So here we are a week after our second Skype session. My teammate Jenny and I had a discussion. As I mentioned in my previous blog, we are looking at STEM subject matter from a perspectives perspective. Let me draw your attention to this picture.
What do you see? If you know this picture, what did you see when you first saw it? Did you see a vase? Did you see two faces? Did you see one or the other, or did you see both immediately? If you only saw one, when did you see the other? Did you see it by chance or did you see it after someone mentioned there was more than one image? Do you see both now?
Here is the powerful thing about this little exercise is once you see both images, you can never un-see them. You will forever be able to see both images. You see, being able to see an image is dependent on the perspective of how you see the picture. Your perspective has forever been changed.
So as educators, are we so much teachers as much as perception changers. Research suggests students who have negative perceptions of themselves academically are more likely to facilitate their own expectation in their work. Can art be used in combination with sciences to change a person’s perspective of their own abilities? Once a person’s perspective has been changed of themselves, they would never be able to un-see their ability and potential to understand higher level concepts.
Another question is how can we use art and a person’s spatial awareness to advance higher level concepts in science. If you look at pointillism, a portrait on a microscopic level might seem like a random collection of dots. But as you step back and look at things from a broader perspective, one see the dots are part of a larger image.
This is not unlike scientific concepts. Why do students start off taking general physics or general biology? They are learning “dots” which are fundamental concepts that must be understood to realize the much larger picture. Physics and chemistry students much take algebra and trig before they take general physics and chemistry classes. Why? Because without those “dots” one would not able to the “physics picture” nor the “chemistry picture.”
If this analogy resonates with you, congratulations, your perspective has been changed, and you now see a new image, and you will never be able to un-see it. I should assert, seeing a new image does not mean you agree with it. You simply can see the perspective. That in itself is powerful.
This week, my teammate gave me deeper appreciation of how spatial awareness might help people see concepts in new ways and overcome barriers to understanding. We touched on a few different concepts, including the concept of imposter syndrome, different teaching styles, and creating exercises that might encourage students to play with concepts to challenge assumptions or reveal their unique grasp of the material.
For me, imposter syndrome is something I associate with graduate school, perhaps because I still hadn’t fully internalized my identity as a scientist (can other SciArtists relate? I always felt pushed to one side of the fence). When I was younger, I assumed I was naturally bad at math because I didn’t always succeed. I essentially counted math as a loss and focused on success in other academic areas. Later, I took calculus and excelled, which I attributed to having an easy teacher at the time, but in retrospect, attribute to her adaptive and kind teaching approach. Many classmates weren’t so lucky at my school, and were given deeper imposter syndromes by biased teachers that prevented them from thriving in the classes in which they would have otherwise excelled.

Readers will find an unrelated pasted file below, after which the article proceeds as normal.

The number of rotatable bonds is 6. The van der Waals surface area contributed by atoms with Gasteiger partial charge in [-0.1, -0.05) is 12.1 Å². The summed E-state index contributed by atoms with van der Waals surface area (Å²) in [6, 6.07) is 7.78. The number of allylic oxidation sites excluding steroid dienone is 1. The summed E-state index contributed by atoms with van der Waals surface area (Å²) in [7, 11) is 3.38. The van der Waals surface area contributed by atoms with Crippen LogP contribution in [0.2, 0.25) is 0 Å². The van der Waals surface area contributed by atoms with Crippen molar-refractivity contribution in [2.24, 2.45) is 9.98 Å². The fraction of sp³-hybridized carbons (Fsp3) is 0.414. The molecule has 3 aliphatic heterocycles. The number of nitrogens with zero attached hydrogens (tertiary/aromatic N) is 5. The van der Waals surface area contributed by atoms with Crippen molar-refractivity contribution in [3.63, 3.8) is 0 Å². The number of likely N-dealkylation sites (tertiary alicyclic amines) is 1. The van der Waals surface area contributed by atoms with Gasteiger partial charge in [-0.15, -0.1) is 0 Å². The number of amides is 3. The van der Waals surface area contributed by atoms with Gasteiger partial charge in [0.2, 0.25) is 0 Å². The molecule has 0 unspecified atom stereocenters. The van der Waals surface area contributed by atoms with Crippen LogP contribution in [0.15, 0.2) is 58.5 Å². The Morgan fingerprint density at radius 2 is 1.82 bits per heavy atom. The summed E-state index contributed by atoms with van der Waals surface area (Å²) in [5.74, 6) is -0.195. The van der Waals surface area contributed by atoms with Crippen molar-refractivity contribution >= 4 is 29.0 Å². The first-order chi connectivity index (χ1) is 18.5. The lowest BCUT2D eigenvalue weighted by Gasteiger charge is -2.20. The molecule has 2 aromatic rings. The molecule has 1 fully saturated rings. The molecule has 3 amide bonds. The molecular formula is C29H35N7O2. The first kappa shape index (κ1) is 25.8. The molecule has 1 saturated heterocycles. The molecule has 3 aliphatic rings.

Kent and I explored the role of teaching styles in breaking down imposter syndrome by discussing the disadvantages of two poles of teaching within STEM, one that encourages students to figure everything out for themselves (giving the advantage to students with prior STEM background), and the opposite, where students are given all the information by teachers expecting that the students will not be able to reach mastery of concepts without being told the answers. Teaching STEM successfully might mean that students are given the tools to understand while being challenged enough to feel a sense of accomplishment. This kind of teaching doesn’t have to mean that concepts are “dumbed down” concepts may be simplified without necessarily teaching in a patronizing way. One moment of early success in math or science in which the student feels a sense of achievement might be enough to convince a kid that they belong in STEM, that they too can be successful in the world of STEM.
Exercises in exploring different artistic mediums in relation to understanding scientific concepts– even as general or abstract as understanding scale, gravity, or physical space can potentially help empower learners through the act of creating. We discussed a few ideas related to visualizing concepts through sound and 3d. Last week, I stumbled upon this sound map (my words) of places visited, and Kent threw out the idea of making a musical scale relative to visited continents. I haven’t been to very many continents, but I applied it to my own life and made a 27.4 second audio example using a hexatonic scale fitted to the continents. In creating this example, I explored an assumption of my own related to continental land masses. The idea of Europe and Asia being separate continents is not based on any physical definition of a continent, and says more about how our physical understanding of the world is influenced by political factors than about plate tectonics. Given this, I used a hexatonic whole-tone scale organized around A440. Here’s the piece, and the documentation.